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Futuristic Architect Envisions Eco Crematorium Off Santa Monica Beach

Bob Kronovetrealty
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Santa Monica Convention and Visitors

By Jorge Casuso

July 16, 2019 -- A visionary London architect's conceptual renderings of a combination crematorium, memorial space and skate park off Santa Monica Beach is making a splash in the architecture world.

The concept by Margot Krasojevic -- who has designed everything from a dynamic seismic hotel to a hydroelectric waterfall prison -- evokes a science-fiction world of sweeping, streamlined curves that seem to swirl towards the Pacific's distant horizon.

Eco crematorium for Santa Monica by Margot Krasojevic
Eco crematorium for Santa Monica (Renderings by Margot Krasojevic)

Like all of the experimental architect and psychologist's visions, the conceptual work for Santa Monica is grounded in renewable energy and sustainable architecture, cornerstones of the City's ambitious efforts to reduce its carbon footprint to net zero.

"With depleting levels of non-renewable resources, attempting to harness renewable energy as an inherent part of the design strategy should be a requirement," Krasojevic writes on her website.

"We need to adapt and this will involve new environments to claim," she writes. "The face of the built environment is changing and with it so should buildings."

Eco crematorium below surface
Eco crematorium below surface

The proposed design for Santa Monica's holographic recycling crematorium is inspired by "the piers, boardwalks and the dynamic coastline," said Krasojevic, who worked for renown architect Zaha Hadid.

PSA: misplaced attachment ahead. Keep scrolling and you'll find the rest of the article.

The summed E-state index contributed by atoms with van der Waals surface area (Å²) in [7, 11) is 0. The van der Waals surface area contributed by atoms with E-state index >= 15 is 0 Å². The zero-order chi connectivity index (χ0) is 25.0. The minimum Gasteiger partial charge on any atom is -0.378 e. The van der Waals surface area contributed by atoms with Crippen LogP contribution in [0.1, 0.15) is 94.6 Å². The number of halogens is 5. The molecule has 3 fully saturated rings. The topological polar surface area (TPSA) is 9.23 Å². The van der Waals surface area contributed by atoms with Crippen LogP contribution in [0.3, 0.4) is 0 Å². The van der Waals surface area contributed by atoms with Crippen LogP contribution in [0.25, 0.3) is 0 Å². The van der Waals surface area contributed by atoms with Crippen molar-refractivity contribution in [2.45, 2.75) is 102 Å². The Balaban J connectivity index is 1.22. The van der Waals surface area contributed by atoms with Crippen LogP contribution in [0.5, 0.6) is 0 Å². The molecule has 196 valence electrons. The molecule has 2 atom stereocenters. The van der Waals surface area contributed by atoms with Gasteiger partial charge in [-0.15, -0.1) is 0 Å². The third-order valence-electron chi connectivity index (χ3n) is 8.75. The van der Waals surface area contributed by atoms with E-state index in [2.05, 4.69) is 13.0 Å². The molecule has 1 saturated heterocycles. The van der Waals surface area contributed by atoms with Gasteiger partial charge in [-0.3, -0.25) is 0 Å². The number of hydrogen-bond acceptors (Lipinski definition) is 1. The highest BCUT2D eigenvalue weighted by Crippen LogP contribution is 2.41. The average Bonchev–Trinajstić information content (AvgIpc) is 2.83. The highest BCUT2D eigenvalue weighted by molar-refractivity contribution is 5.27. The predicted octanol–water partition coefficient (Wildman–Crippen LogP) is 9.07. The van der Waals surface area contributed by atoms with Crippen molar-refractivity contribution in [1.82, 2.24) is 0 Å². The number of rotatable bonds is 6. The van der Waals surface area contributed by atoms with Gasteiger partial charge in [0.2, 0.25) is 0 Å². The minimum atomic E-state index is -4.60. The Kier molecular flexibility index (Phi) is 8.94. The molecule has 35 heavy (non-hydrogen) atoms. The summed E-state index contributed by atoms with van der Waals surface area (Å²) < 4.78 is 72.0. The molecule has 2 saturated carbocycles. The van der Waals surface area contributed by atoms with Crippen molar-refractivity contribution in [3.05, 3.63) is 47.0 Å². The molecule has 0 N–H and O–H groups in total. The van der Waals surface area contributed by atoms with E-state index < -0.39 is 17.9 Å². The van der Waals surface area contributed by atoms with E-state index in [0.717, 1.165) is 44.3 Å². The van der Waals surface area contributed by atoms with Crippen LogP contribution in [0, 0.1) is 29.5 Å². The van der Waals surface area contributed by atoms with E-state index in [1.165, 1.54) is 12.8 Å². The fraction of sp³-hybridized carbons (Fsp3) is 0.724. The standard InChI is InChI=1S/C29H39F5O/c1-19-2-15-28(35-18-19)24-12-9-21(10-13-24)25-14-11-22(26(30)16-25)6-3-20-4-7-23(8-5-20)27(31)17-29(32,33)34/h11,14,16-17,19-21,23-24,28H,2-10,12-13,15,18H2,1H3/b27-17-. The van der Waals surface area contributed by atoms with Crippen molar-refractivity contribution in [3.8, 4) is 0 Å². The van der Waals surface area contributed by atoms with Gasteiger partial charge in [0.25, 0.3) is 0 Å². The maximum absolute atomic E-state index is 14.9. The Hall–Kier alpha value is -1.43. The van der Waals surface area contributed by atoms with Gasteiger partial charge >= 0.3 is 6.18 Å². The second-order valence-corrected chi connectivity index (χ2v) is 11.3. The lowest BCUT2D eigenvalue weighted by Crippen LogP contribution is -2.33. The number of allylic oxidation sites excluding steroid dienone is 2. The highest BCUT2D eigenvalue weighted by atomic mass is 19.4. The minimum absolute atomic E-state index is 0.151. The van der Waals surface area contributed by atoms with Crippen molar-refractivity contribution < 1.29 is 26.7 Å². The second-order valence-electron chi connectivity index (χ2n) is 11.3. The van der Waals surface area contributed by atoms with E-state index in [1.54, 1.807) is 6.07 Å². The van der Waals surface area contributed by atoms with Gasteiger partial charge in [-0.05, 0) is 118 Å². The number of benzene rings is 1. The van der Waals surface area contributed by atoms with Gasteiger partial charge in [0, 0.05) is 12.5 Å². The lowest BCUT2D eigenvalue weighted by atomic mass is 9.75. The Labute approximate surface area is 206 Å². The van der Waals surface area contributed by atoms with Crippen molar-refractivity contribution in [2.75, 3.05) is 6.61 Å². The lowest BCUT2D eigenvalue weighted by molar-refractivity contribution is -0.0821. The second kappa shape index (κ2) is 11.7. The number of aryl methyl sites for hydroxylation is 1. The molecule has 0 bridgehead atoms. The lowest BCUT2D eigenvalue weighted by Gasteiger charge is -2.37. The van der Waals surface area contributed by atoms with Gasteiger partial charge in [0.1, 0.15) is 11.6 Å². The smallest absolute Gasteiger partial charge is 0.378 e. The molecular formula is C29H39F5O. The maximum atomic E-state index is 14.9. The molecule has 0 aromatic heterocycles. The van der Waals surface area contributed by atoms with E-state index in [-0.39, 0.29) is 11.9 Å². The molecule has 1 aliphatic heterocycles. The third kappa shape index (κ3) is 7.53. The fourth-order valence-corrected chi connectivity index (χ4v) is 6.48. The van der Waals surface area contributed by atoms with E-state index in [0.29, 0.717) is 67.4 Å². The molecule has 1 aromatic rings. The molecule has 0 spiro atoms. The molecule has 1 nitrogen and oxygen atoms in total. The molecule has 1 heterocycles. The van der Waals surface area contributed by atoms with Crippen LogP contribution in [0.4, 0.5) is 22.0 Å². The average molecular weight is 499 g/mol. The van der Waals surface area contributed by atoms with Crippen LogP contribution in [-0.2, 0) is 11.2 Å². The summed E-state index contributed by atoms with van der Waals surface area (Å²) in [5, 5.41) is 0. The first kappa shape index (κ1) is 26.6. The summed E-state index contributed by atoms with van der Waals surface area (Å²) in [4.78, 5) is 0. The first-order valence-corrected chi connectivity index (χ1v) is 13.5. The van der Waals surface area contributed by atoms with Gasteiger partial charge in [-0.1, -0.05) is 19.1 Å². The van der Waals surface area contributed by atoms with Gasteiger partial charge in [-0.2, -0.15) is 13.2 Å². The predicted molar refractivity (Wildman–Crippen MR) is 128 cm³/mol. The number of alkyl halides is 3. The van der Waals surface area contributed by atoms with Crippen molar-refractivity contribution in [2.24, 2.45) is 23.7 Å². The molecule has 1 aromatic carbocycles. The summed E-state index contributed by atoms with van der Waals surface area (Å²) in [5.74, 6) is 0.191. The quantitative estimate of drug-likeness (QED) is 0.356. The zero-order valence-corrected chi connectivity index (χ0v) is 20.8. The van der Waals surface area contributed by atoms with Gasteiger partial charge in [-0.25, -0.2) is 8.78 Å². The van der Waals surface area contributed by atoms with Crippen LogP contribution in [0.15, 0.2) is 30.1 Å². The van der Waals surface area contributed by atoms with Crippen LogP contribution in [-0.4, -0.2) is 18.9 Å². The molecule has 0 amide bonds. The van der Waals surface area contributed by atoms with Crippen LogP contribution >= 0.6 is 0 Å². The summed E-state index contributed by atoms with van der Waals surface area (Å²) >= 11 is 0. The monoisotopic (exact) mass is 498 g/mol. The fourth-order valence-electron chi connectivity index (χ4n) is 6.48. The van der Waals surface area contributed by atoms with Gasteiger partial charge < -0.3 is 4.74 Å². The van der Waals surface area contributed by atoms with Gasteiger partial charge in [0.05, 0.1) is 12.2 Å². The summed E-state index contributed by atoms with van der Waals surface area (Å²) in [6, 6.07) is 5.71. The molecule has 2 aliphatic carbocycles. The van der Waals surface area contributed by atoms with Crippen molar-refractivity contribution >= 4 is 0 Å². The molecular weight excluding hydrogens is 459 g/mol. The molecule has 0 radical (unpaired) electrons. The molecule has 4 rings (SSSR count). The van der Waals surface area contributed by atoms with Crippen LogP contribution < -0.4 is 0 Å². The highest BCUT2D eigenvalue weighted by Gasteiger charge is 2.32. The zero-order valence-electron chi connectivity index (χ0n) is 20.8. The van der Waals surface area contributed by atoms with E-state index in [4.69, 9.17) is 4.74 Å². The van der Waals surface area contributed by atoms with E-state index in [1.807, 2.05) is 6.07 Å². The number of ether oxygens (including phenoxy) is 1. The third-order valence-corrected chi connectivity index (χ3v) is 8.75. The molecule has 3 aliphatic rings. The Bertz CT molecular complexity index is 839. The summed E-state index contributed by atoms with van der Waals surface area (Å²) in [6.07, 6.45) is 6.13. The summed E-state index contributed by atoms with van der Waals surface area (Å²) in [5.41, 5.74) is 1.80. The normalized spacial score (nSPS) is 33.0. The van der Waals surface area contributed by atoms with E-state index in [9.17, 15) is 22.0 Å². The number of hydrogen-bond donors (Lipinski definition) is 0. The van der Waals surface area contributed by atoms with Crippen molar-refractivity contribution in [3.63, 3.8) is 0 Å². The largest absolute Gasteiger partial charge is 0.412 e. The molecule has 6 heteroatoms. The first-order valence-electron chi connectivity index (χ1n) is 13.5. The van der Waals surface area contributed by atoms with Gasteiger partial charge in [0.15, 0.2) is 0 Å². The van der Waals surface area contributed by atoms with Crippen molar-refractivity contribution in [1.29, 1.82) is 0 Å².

The structure, she says, "attempts to create and reflect a dialogue with the experimental and progressive vibe of the area, as a place that has always inspired change and creativity."

The crematorium consists of "a landscape-choreographed series of oblique arches" that mimics "the undulating landscape that surrounds and becomes part of the design circulation infrastructure."

Although Krasojevic's text makes no mention of the structure's use as a skate park, several of the project's renderings show skaters winding and soaring above the sweeping multi-layered surfaces.

Skater rides the surface
Skater rides the surface

But the design's clear function is as a crematorium that uses the power of Southern California's often relentless sunlight to ignite the funeral pyre.

"Parabolic reflectors surround the crematorium chamber and can be angled to obtain the strongest solar concentration," Krasojevic writes.

"The chamber focuses on solar energy in order to be able to cremate a body without relying on backup energy provision."

The "ecologically friendly pyre" -- which uses combined layers of dichroic and Fresnel glass to concentrate the sun’s rays -- lends an aesthetic, and spiritual, element to the work.

"The dichroic panels give the illusion of a burning fire, which is an aesthetic used in ceremonial cremations if requested – a spiritual, ceremonial alternative to an open burning fire that pollutes the environment," Krasojevic writes.

It is not the first time Krasojevic's architecture grapples with rituals involving death.

The architect, who lived for six months in Ordos and the Gobi desert, was commissioned to design a Buddhist Temple and funeral tower "which refers to the traditional Tibetan/Mongolian Sky burial," according to her site.

It is also not the first time a visionary project is proposed for the Santa Monica shoreline.

Proposed road to the sea
Proposed road to the sea (Courtesy City of Santa Monica)

In the 1960s, an audacious scheme to create a chain of islands linked by a causeway was swept away by environmentalists who fought the project ("SPECIAL REPORT: The Road in the Sea," September 28, 2003).

While the eco crematorium is, like most of Krasojevic's visions, a paper project,"her parametric and outlandish forms are becoming increasingly buildable," according to a June 2015 article in Arch Daily.

"My work is becoming more build-able, but the reasoning stays the same, requiring different methods to communicate my intentions," she told the magazine in an extensive interview.

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